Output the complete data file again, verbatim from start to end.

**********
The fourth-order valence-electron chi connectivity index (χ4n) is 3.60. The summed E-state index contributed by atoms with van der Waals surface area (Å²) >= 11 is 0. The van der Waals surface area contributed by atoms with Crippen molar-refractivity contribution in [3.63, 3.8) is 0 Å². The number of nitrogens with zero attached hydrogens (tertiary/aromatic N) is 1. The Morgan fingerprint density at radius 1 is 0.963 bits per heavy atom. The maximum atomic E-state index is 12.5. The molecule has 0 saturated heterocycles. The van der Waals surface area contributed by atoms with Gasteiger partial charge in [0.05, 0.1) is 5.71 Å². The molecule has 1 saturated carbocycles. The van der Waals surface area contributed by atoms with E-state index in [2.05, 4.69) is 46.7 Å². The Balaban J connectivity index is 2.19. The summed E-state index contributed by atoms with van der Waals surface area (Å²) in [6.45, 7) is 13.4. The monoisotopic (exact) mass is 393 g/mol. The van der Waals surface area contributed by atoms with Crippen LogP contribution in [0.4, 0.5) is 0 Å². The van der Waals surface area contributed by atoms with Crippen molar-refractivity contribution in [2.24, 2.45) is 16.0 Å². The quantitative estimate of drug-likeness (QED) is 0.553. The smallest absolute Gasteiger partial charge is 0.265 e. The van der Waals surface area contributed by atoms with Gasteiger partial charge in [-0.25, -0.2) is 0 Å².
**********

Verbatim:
The fourth-order valence-electron chi connectivity index (χ4n) is 3.60. The summed E-state index contributed by atoms with van der Waals surface area (Å²) >= 11 is 0. The van der Waals surface area contributed by atoms with Crippen molar-refractivity contribution in [3.63, 3.8) is 0 Å². The number of nitrogens with zero attached hydrogens (tertiary/aromatic N) is 1. The Morgan fingerprint density at radius 1 is 0.963 bits per heavy atom. The maximum atomic E-state index is 12.5. The molecule has 0 saturated heterocycles. The van der Waals surface area contributed by atoms with Gasteiger partial charge in [0.05, 0.1) is 5.71 Å². The molecule has 1 saturated carbocycles. The van der Waals surface area contributed by atoms with E-state index in [2.05, 4.69) is 46.7 Å². The Balaban J connectivity index is 2.19. The summed E-state index contributed by atoms with van der Waals surface area (Å²) in [6.45, 7) is 13.4. The monoisotopic (exact) mass is 393 g/mol. The van der Waals surface area contributed by atoms with Crippen LogP contribution in [0.4, 0.5) is 0 Å². The van der Waals surface area contributed by atoms with Crippen molar-refractivity contribution in [2.24, 2.45) is 16.0 Å². The quantitative estimate of drug-likeness (QED) is 0.553. The smallest absolute Gasteiger partial charge is 0.265 e. The van der Waals surface area contributed by atoms with Gasteiger partial charge in [-0.25, -0.2) is 0 Å².